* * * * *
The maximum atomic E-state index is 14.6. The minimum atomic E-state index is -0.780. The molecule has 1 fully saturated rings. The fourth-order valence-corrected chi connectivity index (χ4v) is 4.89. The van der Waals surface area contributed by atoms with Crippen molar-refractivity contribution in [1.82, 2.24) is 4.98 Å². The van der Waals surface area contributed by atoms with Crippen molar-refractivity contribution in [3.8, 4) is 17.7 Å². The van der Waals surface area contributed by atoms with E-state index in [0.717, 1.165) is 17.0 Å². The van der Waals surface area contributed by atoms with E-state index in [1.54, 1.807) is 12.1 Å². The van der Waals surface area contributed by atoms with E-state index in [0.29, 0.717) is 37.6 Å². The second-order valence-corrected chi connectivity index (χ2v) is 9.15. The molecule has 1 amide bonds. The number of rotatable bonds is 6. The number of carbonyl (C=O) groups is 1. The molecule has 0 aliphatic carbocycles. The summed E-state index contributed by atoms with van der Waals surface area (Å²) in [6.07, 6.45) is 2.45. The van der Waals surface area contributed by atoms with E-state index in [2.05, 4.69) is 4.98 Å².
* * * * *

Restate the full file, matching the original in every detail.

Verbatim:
The maximum atomic E-state index is 14.6. The minimum atomic E-state index is -0.780. The molecule has 1 fully saturated rings. The fourth-order valence-corrected chi connectivity index (χ4v) is 4.89. The van der Waals surface area contributed by atoms with Crippen molar-refractivity contribution in [1.82, 2.24) is 4.98 Å². The van der Waals surface area contributed by atoms with Crippen molar-refractivity contribution in [3.8, 4) is 17.7 Å². The van der Waals surface area contributed by atoms with E-state index in [0.717, 1.165) is 17.0 Å². The van der Waals surface area contributed by atoms with E-state index in [1.54, 1.807) is 12.1 Å². The van der Waals surface area contributed by atoms with E-state index in [0.29, 0.717) is 37.6 Å². The second-order valence-corrected chi connectivity index (χ2v) is 9.15. The molecule has 1 amide bonds. The number of rotatable bonds is 6. The number of carbonyl (C=O) groups is 1. The molecule has 0 aliphatic carbocycles. The summed E-state index contributed by atoms with van der Waals surface area (Å²) in [6.07, 6.45) is 2.45. The van der Waals surface area contributed by atoms with E-state index in [2.05, 4.69) is 4.98 Å².